“I retired in 2016 from DCFS after 26 years, and a total of 36 years in the field of child welfare. I was worn out, working for the state, and had paid my dues, so to speak, but felt that in retirement, I could pick and choose what I wanted to do, at my own time at a pace that would not interfere with family needs, and my own desire to do what I want and when I chose to do it! I love children! They need so much! I love sitting down and talking and problem-solving with them.”

We were born in 1987 and 1988, so Dad was doing all this while we were very little. We didn’t have a clue about the sacrifice he was making as far as time with us to better himself in a career that would eventually help and guide hundreds. This has always taken a toll on him. He has mentioned many times over the years, the guilt he used to feel having to isolate himself away from us to study and to miss out on play, dinner, and bath time during those years, but we never knew a time when he wasn’t there as we were so little. “Boy, do these three (mom, Kaitlyn, and Kari) keep tabs on me! It was absolutely the most wonderful time watching Kari and Kaitlyn grow up! They were the best little girls, with long blond hair and blue eyes! Sandy did a super job raising them, as she parented them predominantly. I’ve always been very proud of them, and have been so thankful when considering and reflecting on many of the less fortunate children and families I worked with in my career. Too many funny stories to tell about all three of my girls, and they know them all!”

When asked why our Dad got into the field of social work, he said, “I love children, especially the little ones. I worked predominantly with teenagers in my work at the Youth Home and at Chaddock, but the little ones were always special in my heart. I always wanted to make sure we protected them and kept them safe. I also wanted families to succeed. My parents were caring people, as well as many friends, relatives, and professionals I worked with.”

Dad has been awarded and nominated for his service to children, families, and the community over the years. It just shows that people really do appreciate and recognize how rare and important he is in this field, in this community, and to the lives of the people who love him. He received a national award in 1988, and again in 1994 as an Outstanding Young Man of America, nominated in 1988 by a Chaddock administrator and a foster parent with DCFS in 1994. Other accomplishments have been simple recognition by supervisors in his work with kids and foster parents. Gem City Breakfast Kiwanis accomplishments are as follows: Board of Directors 2004-2006, President 2006, Richard Walz Distinguished Service Award 2010, The Dr. Luis V. Amador Award (the most distinguished award one can receive in Kiwanis regarding neuroscience research for central nervous system diseases)- 2022-2023, and Kiwanian of the Year – 2022-2023. “What inspires me to do the service work I do with Kiwanis and the fundraising and childhood reading, mentoring, and so on, is that I have been blessed and that I need to give back, with whatever talent or effort I can.”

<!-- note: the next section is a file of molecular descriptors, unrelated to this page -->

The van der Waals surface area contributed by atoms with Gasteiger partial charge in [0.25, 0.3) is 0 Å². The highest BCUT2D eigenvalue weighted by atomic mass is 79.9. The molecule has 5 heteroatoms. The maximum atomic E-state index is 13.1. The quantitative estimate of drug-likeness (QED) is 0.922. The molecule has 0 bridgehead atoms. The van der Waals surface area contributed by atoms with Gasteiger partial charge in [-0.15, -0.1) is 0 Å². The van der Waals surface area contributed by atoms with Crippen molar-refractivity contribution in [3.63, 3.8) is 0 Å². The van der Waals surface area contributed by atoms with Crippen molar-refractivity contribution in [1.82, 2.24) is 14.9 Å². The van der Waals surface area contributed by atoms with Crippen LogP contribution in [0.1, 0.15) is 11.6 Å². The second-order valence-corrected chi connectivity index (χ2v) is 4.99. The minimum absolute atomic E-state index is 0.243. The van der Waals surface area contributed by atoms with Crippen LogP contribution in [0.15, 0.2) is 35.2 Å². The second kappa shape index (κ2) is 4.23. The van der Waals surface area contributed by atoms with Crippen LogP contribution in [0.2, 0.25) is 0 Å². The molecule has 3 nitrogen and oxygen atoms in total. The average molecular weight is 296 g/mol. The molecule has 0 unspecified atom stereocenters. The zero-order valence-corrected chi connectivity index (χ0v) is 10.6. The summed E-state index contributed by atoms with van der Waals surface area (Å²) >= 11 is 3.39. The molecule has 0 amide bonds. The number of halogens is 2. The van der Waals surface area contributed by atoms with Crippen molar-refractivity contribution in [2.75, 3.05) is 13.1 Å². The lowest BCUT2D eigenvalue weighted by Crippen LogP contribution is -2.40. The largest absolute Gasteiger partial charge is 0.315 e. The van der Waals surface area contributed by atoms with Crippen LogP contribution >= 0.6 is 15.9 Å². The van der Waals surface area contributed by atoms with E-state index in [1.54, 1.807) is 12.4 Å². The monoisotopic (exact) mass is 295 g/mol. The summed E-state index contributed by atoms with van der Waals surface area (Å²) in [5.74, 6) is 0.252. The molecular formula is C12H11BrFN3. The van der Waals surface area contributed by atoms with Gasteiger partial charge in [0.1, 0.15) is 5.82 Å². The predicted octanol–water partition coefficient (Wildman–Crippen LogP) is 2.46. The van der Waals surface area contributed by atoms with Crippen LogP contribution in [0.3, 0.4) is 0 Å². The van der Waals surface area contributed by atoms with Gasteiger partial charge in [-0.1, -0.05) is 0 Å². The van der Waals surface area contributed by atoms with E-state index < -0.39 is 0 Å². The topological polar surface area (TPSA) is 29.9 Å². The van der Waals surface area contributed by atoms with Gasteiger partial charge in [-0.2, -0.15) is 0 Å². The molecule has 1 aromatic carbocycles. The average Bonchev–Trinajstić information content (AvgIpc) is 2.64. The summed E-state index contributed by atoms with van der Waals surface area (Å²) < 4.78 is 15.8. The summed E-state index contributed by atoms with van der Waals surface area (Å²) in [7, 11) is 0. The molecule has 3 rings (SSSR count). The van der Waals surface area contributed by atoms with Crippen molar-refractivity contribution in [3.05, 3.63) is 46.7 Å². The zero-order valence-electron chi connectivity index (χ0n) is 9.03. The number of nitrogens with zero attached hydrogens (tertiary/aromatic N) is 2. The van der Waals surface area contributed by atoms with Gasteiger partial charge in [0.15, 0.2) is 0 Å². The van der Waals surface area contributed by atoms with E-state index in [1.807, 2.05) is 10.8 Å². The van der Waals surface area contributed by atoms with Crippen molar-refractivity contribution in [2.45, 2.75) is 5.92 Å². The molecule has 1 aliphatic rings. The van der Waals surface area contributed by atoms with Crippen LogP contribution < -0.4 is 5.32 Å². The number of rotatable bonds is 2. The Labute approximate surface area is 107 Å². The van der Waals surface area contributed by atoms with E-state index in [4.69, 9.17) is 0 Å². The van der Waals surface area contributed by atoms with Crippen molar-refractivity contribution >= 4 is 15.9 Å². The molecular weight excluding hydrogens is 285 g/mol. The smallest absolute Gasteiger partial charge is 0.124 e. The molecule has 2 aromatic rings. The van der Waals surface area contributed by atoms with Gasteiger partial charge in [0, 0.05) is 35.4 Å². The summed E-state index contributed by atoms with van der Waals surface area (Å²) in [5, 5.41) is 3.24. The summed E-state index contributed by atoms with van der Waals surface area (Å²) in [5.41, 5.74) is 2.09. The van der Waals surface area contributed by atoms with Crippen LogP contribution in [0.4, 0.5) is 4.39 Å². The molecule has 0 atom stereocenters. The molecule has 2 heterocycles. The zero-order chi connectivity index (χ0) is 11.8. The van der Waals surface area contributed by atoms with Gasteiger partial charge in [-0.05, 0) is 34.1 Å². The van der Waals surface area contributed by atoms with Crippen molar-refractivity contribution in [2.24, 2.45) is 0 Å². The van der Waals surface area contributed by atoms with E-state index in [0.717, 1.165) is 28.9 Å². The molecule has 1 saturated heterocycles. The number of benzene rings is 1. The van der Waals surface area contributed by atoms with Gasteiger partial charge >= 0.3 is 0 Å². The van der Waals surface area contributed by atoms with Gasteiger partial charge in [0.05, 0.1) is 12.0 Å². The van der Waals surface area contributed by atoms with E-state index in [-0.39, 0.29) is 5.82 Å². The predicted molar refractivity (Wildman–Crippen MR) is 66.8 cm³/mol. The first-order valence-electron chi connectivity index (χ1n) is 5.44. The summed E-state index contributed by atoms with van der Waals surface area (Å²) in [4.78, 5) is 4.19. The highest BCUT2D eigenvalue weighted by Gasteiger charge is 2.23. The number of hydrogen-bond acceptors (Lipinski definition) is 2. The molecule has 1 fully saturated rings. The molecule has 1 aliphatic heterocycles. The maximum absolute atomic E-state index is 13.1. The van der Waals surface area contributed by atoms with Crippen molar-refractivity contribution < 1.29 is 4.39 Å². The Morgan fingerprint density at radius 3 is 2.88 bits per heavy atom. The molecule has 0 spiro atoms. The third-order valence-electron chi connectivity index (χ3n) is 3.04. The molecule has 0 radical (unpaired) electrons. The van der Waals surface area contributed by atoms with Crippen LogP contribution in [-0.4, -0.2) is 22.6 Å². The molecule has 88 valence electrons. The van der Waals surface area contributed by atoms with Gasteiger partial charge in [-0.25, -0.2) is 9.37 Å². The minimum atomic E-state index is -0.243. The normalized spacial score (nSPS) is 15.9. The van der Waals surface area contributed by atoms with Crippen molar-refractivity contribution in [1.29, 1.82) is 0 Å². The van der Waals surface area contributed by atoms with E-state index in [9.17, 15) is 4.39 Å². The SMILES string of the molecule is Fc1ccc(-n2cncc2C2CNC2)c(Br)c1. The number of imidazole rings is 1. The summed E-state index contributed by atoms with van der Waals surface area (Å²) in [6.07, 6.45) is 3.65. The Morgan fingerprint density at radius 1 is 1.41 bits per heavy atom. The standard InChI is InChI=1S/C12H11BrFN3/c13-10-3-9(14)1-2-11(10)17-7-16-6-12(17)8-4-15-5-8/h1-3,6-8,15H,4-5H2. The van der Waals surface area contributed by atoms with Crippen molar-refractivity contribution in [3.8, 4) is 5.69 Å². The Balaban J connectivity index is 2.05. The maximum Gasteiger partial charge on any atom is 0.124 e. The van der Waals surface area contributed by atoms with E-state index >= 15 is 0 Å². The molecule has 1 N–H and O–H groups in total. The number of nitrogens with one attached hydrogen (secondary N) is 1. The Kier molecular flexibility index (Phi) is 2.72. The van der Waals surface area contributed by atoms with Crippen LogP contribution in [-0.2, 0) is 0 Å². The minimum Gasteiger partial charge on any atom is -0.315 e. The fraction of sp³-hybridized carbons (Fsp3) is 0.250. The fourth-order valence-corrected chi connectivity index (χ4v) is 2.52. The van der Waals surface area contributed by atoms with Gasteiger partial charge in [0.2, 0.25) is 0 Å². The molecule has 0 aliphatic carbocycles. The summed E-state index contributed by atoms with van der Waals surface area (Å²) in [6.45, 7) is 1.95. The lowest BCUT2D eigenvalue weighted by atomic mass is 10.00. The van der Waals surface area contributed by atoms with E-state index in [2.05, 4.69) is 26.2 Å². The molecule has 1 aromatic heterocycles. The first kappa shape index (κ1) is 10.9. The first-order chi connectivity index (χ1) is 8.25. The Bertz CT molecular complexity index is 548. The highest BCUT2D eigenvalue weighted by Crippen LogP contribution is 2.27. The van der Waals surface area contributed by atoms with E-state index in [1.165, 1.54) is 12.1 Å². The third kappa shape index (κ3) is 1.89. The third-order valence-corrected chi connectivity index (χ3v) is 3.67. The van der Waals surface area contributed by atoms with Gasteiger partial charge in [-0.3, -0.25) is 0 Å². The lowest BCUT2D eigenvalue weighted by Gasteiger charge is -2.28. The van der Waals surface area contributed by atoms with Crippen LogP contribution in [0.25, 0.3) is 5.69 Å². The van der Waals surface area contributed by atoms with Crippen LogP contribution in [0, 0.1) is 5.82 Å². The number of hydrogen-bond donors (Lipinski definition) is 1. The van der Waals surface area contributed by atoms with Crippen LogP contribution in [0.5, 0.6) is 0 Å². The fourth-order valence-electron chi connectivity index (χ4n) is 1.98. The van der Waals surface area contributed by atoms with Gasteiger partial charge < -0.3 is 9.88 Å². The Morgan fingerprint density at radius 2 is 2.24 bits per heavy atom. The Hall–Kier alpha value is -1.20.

One impactful and incredible accomplishment started back in 2005 when Dad began mentoring for the Quincy Public Schools. “I began mentoring in approximately 2005, at the Early Childhood Center at the request of a high school friend of mine that felt I could provide some help to this three-year-old young boy, who had lost his mother the year before in a drug shooting. He was attending the Early Childhood Center at the time, and our Breakfast Kiwanis Club provided members once a week to read to a couple of classes. I was one of those readers. I began meeting with this little boy, who at the time was a real wild child. Losing his mother at the age of two was obviously devastating! Anyway, I continued to meet with him each week for approximately thirty minutes to an hour, depending on his behavior, and 15 years later, he graduated from high school at QHS. This young man struggled, but our friendship grew over the years, and is still alive today! He played football at QHS, and was a first-team all-conference player, receiving a scholarship to Eureka College in the Peoria area! We were both chosen and honored to do a recruitment video for the mentorship program that can be viewed today! Thanks to editing, I am very proud of that video with that young man! I also mentor currently, 5 young men at QJHS, and 1 young man at QHS weekly. I look forward to seeing and talking with them each week, and honestly, they do with me as well. I love it!  What inspires me about the kids and families I have worked with in my career and now in my retirement, is when they are problem-solving, having success, and doing for themselves. That’s when they’re happy. That’s when they smile!” How do you want to continue helping this population? “Time will tell, but I want to continue helping the young people I work with the same way I’m doing now, or if the schools want me to do something else….as long as I know it’s best for the kids!”